At times the temptation can be to go out and dramatically increase your training loads and intensity in the belief that you will suddenly make big improvements, but it’s tough mentally, and is really not good for your body and development; and all too often the physical and mental stress just blows the whole thing, so I really believe strongly in the steady and sure building and development process”

We have looked at two different training philosophies and examined briefly the pros and cons of each method, but how using these methods do we increase our fitness over time?  In this respect every training program has the same basic structure and again, these basic principles are often overlooked.

The basic principles of training are that we create a continually increasing physiological load overtime, interspersed with recovery, to allow for optimal physiological adaptation.  This physiological load should be specific to the demands of the event or the activity performed.  Eg to get good at riding a bike – you ride your bike.  This means the basic principles are specificity of exercise, progressive overload and recovery.  Create a plan with these simple principles in place with the correct dosage and the athlete should get fitter, stronger and faster.  

Unfortunately , by its simple definition progressive overload is open to misinterpretation and what may be progressive overload for one person may constitute overreaching for another and when carried out over a number of months may lead to overtraining.  As Matt Lloyd alludes to in a quote from Cycling Australia, it is fundamentally important to build slow and strong and trying to dig too big a hole for oneself in terms of diving straight into 4-5 hour rides at the beginning of a training program, allows no head room and progression throughout the program, and can often lead to burnout (both physical and mental), illness or injury and in worse cases glandular fever, shingles and immune problems.

As a coach the biggest problem I face is educating riders on the benefits of the long haul and the simple analogy that “Rome was not built in a day”.  Magazine articles and pro riders’ diaries paint a picture of long and hard training days and massive power outputs. The fact is professional riders have been riding for many years and when they started they were not cranking out massive Km’s. Even those who have made it into the pro ranks are held back and looked after by the best managers, so as not to push the rider too hard too soon. The Tour is often the last of the major races for an aspiring pro to race; again this is just an example of progressive overload.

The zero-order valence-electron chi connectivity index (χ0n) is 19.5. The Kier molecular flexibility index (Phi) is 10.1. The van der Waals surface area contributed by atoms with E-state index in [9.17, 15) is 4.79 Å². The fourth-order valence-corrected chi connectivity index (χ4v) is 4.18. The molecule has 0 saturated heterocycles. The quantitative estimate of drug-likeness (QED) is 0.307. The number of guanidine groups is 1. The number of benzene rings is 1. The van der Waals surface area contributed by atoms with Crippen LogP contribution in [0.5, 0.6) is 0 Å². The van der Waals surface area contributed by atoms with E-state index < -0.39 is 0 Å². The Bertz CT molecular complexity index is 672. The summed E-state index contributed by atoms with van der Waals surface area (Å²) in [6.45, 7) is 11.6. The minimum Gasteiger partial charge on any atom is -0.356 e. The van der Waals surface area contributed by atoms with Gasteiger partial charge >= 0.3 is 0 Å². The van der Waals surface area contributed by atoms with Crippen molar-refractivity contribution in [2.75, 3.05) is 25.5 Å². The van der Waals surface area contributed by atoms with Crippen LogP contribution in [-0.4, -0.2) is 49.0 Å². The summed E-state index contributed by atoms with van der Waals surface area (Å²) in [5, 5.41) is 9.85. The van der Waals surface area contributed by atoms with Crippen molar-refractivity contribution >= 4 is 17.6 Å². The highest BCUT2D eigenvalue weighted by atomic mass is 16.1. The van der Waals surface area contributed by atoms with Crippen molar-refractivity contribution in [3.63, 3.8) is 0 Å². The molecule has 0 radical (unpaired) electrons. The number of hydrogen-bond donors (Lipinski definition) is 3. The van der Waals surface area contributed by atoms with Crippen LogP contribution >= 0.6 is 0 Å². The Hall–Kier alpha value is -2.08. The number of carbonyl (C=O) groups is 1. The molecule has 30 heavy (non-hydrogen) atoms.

The use of power meters and the fantastic analysis tool of Training Peaks, has allowed us to quantify training load relative to an individual’s Chronic Training Load (CTL) which is the accumulated load over months of training (This has a default setting of 42 days). This CTL is built up/made up of the riders Acute Training Load (ATL) which is the riders’ most recent rides (This has a default setting of 7 days). Now it’s quite obvious to most people that if you ride hard for 7 days straight then you will be fatigued, do this continually for months on end and you are likely to be overtrained. When designing a training program I look to increase CTL by around 4 – 7 points/week, this sort of increase I have found to be manageable by most riders and doesn’t lead to burnout and illness. My upper limit is about 10 points/week and I have found that I can only sustain this for about 3 weeks followed by a recover week.

The next thing to consider is then the different workouts to structure into a program to elicit a 4 – 7 point/week increase. It can be done with lots of volume or smaller amounts of intensity. It can be built with big weekend rides and maintenance through the week, or consistent workouts throughout the week one method digs bigger holes and needs more recovery built in and one method is more consistent and builds without the need for as much recovery built into the program.

The big question is how do we put at all together and what method is best for what riders?????? Next month we will investigate putting it all together and creating a program for a sample/generic rider.